The Control Chart
This tool can also be used for both Kanban and Scrum. Its meaning is to evaluate team performance in specific tasks or stages of development.
For this purpose, the time allocated to the task and its actual execution time are taken into account. Thanks to this, it is possible to evaluate the team's performance over the past time, predict it with multiple filters, and view the details of each task's execution details. All of these tasks are presented as points and arranged on a timeline, from which you can get a lot of useful data.
Jira Agile Scrum Reports
The Scrum board offers a lot more reporting because more options for capturing metrics relative to an exact time. But today, we will talk only about Agile Reports because even each of them may deserve a whole separate article. So let's break it down in order.
Well, we have a horizontal axis reflecting the time of the sprint and a vertical axis reflecting the number of tasks or the estimated time to complete them. As you complete the tasks, you have a line that shows the actual progress of the sprint. It should be as consistent as possible, with the ideal straight line going from top to bottom toward the end of the sprint. If the actual line does not match the ideal line, then depending on the nature of the mismatch, you can conclude what the problems are in the sprint.
We have an article where we discussed the Burndown Chart, what charts you see most often, what they mean, and how you can deal with it. We highly recommend that you read it separately. However, among other things, we will tell you about this type of report here as well.
A bit like the previous report. It also has an ideal gray line and an actual red line. But whereas the previous report shows the ratio of completed and remaining tasks in the sprint and predicts their completion during the sprint. This report is based on an estimate of the tasks at the beginning of the sprint and shows them actually completed, carried over, supplemented.
We have a gray line that shows the ideal completion based on the original task estimate. And we have a red line that shows their actual performance. So you can evaluate in detail any past sprint and how many of the tasks were not completed and were moved to the backlog or reprioritized and/or sent to another active sprint.
This report reflects one of the most important indicators, work speed. You can use it to understand how much work a team can do on average per sprint. If you take data from several sprints at once, you'll be more accurate in predicting future sprints.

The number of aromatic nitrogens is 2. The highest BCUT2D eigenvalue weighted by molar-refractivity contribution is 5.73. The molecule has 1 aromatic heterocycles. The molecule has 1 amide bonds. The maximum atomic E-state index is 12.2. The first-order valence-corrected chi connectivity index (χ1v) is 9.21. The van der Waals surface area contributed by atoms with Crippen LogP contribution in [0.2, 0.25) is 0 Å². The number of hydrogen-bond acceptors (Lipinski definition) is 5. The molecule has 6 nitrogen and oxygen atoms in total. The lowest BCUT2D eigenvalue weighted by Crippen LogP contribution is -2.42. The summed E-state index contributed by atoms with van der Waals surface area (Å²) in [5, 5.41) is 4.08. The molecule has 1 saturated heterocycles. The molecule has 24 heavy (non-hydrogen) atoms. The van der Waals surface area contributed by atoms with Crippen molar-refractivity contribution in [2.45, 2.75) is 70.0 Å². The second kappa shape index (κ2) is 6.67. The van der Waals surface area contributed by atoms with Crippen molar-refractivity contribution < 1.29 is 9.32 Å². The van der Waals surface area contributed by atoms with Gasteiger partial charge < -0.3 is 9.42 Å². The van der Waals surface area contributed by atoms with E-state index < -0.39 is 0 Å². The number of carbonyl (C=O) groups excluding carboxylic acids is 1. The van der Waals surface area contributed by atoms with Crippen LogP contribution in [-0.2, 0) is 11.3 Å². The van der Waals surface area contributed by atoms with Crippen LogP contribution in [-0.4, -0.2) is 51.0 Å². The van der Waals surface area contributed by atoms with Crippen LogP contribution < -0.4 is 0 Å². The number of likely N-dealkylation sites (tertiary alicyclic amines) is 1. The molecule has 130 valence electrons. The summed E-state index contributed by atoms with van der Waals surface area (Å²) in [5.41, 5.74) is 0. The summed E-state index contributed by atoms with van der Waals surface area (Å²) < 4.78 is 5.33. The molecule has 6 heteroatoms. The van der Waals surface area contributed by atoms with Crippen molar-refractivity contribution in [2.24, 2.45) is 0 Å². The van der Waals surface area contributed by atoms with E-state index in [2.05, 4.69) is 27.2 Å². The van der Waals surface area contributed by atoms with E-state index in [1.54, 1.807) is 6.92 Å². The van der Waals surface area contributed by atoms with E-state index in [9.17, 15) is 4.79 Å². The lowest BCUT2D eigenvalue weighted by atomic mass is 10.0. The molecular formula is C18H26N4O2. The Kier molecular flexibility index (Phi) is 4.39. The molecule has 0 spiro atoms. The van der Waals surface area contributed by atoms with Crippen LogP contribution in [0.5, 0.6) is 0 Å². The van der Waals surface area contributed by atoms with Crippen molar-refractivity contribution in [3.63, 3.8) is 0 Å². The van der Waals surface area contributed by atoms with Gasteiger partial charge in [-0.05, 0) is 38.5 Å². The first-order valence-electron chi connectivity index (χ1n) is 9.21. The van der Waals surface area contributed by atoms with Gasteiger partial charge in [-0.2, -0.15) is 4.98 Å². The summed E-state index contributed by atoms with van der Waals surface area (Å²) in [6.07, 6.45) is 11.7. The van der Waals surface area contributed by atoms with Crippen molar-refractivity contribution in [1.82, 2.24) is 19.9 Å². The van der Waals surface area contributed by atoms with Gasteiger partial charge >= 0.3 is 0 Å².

We also have on the vertical axis the number of tasks or time to complete them and on the horizontal axis the sprint time. The gray columns show the initially estimated tasks, and the green columns show the actual amount of tasks completed, including those added during the sprint.
The version report shows the projected release date from version to version. This report is based on your team's average rate of progress since you started working on the version and the estimated amount of remaining work.
We also have a vertical axis showing the number of tasks and a horizontal axis showing the time. Columns of a certain height are shaded on the graph, corresponding to the number of tasks completed. The blue line shows the overall release prediction based on the speed of work and the number of tasks. There are also columns shaded in gray to the top at the beginning, middle, and end of the graph, which shows the optimistic and pessimistic release dates.
This report reflects completed, uncompleted, and unestimated tasks in an epic that can stretch over several sprints.
The vertical line shows the number of tasks, and the horizontal line shows the epic time allotted. The blue line shows evaluated tasks, and the red line shows unevaluated tasks. We also display the total number of tasks, completed and uncompleted.
Epic Burndown is a report that evaluates your epic progress by considering several sprints at once and predicting how many sprints the epic may stretch. It also considers your team's task completion rate and how your task list changes during the epic.